Workers interested in children's behavior have long disagreed about the idea that there is one, fixed, and invariant sequence of development in any particular domain. On the one hand, workers such as Piaget (1954), Kohlberg (1969), and Slobin (1970) and Lenneberg (1967) have argued that there are invariant sequences in cognition, morality, and language, respectively. From observations of children from one culture or a small set of cultures, these workers have asserted that their particular sequences of development constitute the single orderings of achievements that lead to more adaptive and higher-level functioning. Some have even argued that the search for so-called universals in development is the true mission of the developmental psychologist.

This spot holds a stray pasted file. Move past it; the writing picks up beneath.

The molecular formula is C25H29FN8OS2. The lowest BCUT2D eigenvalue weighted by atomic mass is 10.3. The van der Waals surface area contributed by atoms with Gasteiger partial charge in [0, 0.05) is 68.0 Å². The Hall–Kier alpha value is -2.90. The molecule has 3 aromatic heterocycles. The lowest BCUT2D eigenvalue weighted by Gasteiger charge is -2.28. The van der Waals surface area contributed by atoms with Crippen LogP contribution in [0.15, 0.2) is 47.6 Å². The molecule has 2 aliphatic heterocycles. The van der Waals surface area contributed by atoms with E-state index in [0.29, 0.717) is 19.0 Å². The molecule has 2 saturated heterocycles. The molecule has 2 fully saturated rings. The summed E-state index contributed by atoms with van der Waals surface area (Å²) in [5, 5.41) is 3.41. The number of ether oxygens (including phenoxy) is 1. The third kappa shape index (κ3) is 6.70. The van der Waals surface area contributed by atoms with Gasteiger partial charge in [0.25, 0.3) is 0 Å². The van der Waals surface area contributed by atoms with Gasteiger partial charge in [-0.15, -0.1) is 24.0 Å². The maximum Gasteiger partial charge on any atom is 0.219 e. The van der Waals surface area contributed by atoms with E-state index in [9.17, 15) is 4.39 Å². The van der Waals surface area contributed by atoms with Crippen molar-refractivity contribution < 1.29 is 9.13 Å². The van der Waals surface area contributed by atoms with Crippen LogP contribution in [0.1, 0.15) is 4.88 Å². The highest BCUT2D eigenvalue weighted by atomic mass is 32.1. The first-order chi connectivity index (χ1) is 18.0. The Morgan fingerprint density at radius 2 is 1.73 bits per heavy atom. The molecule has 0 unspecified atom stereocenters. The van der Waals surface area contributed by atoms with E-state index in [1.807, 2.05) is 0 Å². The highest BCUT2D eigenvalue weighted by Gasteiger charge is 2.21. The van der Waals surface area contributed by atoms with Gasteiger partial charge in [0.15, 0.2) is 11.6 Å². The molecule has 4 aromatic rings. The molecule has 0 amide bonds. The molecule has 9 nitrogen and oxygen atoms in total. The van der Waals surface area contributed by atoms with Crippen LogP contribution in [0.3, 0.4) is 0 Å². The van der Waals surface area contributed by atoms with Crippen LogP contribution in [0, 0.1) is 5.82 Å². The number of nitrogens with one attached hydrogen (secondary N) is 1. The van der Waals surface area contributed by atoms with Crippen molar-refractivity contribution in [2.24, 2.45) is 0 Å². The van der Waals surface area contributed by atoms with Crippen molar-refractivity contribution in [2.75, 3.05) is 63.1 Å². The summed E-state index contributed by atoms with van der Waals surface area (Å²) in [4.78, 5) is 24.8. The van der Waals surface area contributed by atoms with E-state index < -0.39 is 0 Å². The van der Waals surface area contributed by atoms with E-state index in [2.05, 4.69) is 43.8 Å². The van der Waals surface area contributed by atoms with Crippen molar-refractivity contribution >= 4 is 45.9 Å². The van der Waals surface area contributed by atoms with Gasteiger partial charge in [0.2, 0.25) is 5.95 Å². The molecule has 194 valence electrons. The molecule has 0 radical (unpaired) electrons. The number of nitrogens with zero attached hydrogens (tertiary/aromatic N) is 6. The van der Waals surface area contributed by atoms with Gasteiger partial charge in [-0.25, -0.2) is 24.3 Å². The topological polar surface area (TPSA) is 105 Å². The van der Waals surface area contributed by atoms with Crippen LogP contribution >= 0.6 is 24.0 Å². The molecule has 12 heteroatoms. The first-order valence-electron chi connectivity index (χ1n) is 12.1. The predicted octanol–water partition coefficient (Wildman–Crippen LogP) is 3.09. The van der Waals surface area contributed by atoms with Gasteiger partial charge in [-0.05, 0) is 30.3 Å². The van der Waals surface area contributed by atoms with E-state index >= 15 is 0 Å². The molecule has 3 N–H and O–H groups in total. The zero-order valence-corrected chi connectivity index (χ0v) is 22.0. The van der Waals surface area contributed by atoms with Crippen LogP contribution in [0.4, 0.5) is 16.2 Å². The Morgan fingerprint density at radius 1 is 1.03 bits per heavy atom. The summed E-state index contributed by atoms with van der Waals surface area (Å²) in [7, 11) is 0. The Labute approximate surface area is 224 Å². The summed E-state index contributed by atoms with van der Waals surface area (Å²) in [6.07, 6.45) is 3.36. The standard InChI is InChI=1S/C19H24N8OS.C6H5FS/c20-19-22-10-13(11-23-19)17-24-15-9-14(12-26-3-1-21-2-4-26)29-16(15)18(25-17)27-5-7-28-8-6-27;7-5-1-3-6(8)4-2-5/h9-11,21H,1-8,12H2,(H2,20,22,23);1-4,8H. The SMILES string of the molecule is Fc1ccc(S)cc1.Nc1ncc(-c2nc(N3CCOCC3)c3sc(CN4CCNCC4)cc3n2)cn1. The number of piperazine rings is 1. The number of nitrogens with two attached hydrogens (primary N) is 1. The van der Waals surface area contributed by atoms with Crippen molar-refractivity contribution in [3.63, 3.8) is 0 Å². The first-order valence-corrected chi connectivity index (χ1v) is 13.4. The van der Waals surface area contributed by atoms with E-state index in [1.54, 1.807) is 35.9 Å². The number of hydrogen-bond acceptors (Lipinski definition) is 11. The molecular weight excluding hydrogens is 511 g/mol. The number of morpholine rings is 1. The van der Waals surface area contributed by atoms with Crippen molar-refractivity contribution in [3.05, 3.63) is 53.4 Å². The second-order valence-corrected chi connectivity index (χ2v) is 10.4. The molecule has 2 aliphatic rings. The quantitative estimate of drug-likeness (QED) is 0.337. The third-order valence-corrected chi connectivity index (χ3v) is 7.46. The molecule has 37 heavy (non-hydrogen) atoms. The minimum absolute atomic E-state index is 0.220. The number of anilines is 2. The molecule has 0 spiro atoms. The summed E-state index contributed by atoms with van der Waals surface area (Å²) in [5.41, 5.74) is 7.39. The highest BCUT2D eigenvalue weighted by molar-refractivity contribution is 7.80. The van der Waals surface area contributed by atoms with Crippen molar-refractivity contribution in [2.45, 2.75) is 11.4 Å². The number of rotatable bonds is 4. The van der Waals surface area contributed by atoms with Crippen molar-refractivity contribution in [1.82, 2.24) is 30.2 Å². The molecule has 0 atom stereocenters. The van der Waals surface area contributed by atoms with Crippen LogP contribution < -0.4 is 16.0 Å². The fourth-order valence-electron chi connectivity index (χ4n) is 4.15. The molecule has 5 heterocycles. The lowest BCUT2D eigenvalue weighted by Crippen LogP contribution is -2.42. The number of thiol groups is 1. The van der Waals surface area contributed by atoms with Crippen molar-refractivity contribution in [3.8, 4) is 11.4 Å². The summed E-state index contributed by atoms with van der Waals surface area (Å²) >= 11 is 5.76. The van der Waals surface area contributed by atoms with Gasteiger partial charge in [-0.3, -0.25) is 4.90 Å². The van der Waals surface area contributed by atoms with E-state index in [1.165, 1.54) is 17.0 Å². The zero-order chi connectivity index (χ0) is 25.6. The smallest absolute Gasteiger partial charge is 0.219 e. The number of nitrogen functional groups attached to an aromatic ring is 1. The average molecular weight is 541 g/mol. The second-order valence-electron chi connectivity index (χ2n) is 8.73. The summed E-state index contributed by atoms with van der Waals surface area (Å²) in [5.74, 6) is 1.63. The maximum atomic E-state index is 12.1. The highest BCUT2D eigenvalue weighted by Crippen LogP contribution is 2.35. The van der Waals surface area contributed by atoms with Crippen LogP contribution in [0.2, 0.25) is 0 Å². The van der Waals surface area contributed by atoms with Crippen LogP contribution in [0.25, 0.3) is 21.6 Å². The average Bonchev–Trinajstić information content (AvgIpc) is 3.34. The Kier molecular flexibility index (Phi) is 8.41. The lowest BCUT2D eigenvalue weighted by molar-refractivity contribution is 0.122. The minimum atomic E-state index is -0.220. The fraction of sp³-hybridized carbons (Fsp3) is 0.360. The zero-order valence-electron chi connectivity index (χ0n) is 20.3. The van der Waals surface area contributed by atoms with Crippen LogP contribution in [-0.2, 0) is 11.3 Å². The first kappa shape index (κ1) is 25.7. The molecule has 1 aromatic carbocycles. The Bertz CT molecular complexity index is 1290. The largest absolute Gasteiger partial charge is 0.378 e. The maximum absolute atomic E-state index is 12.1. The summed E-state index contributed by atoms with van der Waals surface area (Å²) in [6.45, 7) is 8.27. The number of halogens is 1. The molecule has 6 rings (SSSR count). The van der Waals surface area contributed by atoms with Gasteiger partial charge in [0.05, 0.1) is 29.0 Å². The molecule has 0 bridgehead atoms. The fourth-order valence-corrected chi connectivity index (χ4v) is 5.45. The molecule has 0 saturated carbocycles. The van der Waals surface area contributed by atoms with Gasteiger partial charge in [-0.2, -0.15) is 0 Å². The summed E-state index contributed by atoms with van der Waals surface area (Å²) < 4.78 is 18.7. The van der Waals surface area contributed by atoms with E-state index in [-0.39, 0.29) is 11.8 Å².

On the other hand, the quest for universals has been derided as simplistic by certain workers interested in cross-cultural (Shweder, 1984) and atypical (Switzsky, Rotatori, Miller, & Freagon, 1979) development. These workers have asserted that there are many roads to the same end point, that development is variable and individualized across children. For example, behaviorists argue that environmental conditions should be able to guide change in a number of directions – that is, in the appropriate rearing environment, any particular child could be made into “a doctor, lawyer, artist, merchant-chief and yes, even into a beggar-man and thief” (Watson, 1926, p. 10). Other workers have emphasized that the speed of development is strongly influenced by the environment (Hunt, 1980), and even that developmental sequences and end points differ from one culture to another (Miller, 1986).